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From breathing techniques to baptizing Iowa teammate, Logan Lee charts unique path
Lee discusses baptizing Caden Crawford, why he tapes his mouth overnight
IOWA CITY — Caden Crawford approached fellow defensive lineman Logan Lee with a once-in-a-lifetime question.
“It almost choked me up a little bit just to think about it,” Lee said. “Nobody’s ever asked me to do that.”
Crawford’s request was for Lee to baptize him in the Christian faith.
“I didn’t even know I could do it until he asked,” Lee said Tuesday.
After getting the OK to perform the sacrament from Grace Community Church in North Liberty, Lee baptized his fellow defensive lineman during the bye week outside of Crawfordsville in Washington County.
“I’m very blessed, very grateful for that opportunity,” Lee said.
The baptism followed some preparation so Crawford “understands what he’s committing to” and “understands the ins and outs,” Lee said. Crawford shared his testimony right before the baptism in a pond on a 56-degree October day.
As for how to physically baptize someone, Lee said there’s “not much to it.”
“Submersion,” Lee said. “There wasn’t a whole lot of technique to it.”
Unique approach to breathing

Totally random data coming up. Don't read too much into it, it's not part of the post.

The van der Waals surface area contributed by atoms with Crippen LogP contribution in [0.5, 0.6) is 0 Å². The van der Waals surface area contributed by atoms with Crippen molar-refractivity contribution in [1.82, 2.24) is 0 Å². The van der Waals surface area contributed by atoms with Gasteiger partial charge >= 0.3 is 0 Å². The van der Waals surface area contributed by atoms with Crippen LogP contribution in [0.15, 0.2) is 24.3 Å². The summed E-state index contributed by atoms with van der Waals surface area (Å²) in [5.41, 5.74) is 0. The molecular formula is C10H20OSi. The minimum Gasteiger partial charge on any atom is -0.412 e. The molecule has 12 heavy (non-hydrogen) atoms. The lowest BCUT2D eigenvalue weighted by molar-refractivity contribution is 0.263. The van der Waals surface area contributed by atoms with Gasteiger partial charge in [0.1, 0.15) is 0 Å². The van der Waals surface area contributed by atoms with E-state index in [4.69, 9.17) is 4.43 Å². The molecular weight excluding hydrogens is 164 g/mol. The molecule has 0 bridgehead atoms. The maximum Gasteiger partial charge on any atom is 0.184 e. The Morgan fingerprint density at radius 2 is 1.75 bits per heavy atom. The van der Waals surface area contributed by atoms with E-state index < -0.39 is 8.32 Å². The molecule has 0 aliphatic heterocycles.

Iowa football does “a lot” of nasal breathing after workouts.
“It helps reset your parasympathetic nervous system so that you’re able to recover better and get into an optimized recovery window,” Lee said.
Lee takes the post-workout nasal breathing to another level.
For “close to a year,” Lee has been taping his mouth shut overnight so that he breathes more through his nose.
“I don’t do it every night, but I try to do it most nights,” Lee said.
⧉ Related article: Iowa’s Logan Lee leads with maturity, becomes ‘more productive player’
Breathing more through your nose has myriad health benefits, ranging from lowering blood pressure to reducing anxiety, according to the Cleveland Clinic.
Reading the 2020 book “Breath: The New Science of a Lost Art” by James Nestor inspired Lee to take up the mouth-taping regimen.
“That’s kind of where I got the idea,” Lee said.
Any discomfort from Lee’s nighttime routine subsided quickly.
“Ultimately, you’ll get used to anything,” Lee said.
Lee has it down to a science at this point. It goes just over his lips, so his mustache goes unharmed. Surgical tape works best, he has discovered.
The 6-foot-5 defensive lineman hasn’t seen a direct impact on his in-game performance, but it has affected other aspects of his life.
“I noticed a lot of difference in my allergy symptoms and my conditioning a little bit,” Lee said.
What has worked for Lee might not work for everyone. The Sleep Foundation and Cleveland Clinic recommend consulting with one’s doctor before taping their mouth shut. Risks include impairment of breathing and possibly an allergic reaction to the tape.
Lee’s attention to smaller details like breathing — something other athletes may overlook — is not a surprise to head coach Kirk Ferentz.
“He's the only married guy on the team, and it makes perfect sense,” Ferentz said. “That probably kind of fits in the same package.”
They fit because of Lee’s maturity, not his matrimony, the married Ferentz clarified before getting in any trouble.
“Not that I do breathing techniques just because I'm married,” Ferentz said. “There's no correlation there.”